MRM Worldwide, BtoB's
2008 Direct Agency of the Year, is driving success for its clients by creating engaging, useful direct and digital marketing programs to reach business decision-makers.
MRM is the direct and relationship marketing agency of McCann Worldgroup. Last year, its global revenue increased by 15% as a result of new-business wins and organic growth.
Its biggest win was being named direct agency of record for Verizon, which includes a substantial amount of b-to-b work, as well as direct agency of record for Nortel Networks, which is all b-to-b.
In addition, the agency won new global clients including Adherex in Canada; Banque Postale and Vodaphone in France; the Department of International Development in the U.K.; and UMPay in China.
The agency also picked up additional work from existing clients Dell, Hewlett-Packard Co., Intel Corp. and Microsoft Corp.
For its clients, MRM created innovative direct and digital marketing programs designed to engage target audiences by delivering value as well as entertainment.
“Because the business audience is spending so much time online at work, we need to think of ways to not just grab their attention with marketing and entertainment but to grab their attention with utility,” said Reuben Hendell, CEO of MRM Worldwide, New York.
MRM used this approach when helping client Microsoft introduce its Vista operating system to midsize business audience (companies operating 50 to 500 PCs).
“We knew there was a lot of confusion about what Vista had to offer small and medium-sized businesses, so we were able to create a customized version of Vista to allow small businesses to "trial' it before converting to a full license,” Hendell said.
MRM created a lead-generation program called Vista Test Drive that allowed users to try out the software. Users could sign up for a “lite register” program to try out the features of Vista by providing an e-mail address only or they could complete full registration and get a more in-depth experience of the software.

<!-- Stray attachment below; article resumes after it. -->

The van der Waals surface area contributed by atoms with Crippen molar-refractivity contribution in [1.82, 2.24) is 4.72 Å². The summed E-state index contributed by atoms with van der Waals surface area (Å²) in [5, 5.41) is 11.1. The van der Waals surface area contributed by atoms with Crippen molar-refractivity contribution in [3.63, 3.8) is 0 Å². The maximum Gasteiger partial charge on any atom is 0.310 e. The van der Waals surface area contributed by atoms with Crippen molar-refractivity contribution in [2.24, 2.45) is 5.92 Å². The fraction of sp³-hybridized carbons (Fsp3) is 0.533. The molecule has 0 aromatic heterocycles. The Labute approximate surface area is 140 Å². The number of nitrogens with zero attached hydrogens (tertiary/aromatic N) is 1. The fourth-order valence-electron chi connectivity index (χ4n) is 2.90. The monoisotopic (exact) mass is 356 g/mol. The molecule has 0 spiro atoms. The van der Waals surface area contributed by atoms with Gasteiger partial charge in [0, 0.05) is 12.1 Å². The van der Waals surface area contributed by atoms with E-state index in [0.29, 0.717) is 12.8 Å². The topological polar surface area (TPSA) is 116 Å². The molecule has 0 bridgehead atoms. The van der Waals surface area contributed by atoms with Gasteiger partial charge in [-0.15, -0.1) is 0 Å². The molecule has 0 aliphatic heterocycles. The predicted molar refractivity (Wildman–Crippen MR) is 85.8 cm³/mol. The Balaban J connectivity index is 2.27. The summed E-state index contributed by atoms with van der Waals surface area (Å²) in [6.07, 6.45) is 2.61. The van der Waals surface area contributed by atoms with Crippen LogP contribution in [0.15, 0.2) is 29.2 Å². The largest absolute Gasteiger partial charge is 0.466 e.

Registering for the trial software program triggered a lead-nurturing e-mail, which was sent to users offering them more information, such as case studies of Vista users.
“For our clients, we've been increasingly trying to blur the line between developing marketing campaigns and programs and actually creating products for them,” Hendell said. “As a technology agency, we're able to get our hands on the software and actually do some customization and serve up trial software to potential clients.”
He said the Vista Test Drive program exceeded goals set for lead generation and other key metrics.
While providing utility is one strategy to reach business execs, providing entertainment is also effective, as demonstrated by MRM's Silicon Commander game created to launch Intel's vPro and Centrino technologies in Asia.
“IT professionals respond very well to online gaming—it fits their demographic profile,” Hendell said.
So MRM created a massively multiplayer online game called Silicon Commander in which users control fleets of robots (representing PCs), which face typical IT situations in sci-fi environments.
The game was overwhelmingly successful; the average time spent playing the game was 7.4 hours per week, and research found that players were 70% more positively predisposed toward Intel technology than a nonplaying group.
“Direct marketing has changed pretty dramatically,” Hendell said. “It's all about getting engagement. In a world of outbound direct marketing and inbound digital [such as Web sites and search], it is about creating usefulness and going beyond offers.”
He also said the line between b-to-b marketing and consumer marketing is blurring.
“The business audience is behaving more like the consumer audience—you might need to entertain somebody or you might need to provide utility,” Hendell said. “Business audiences are becoming more demanding of better work in order to get their attention and in order to convert them.” —K.M.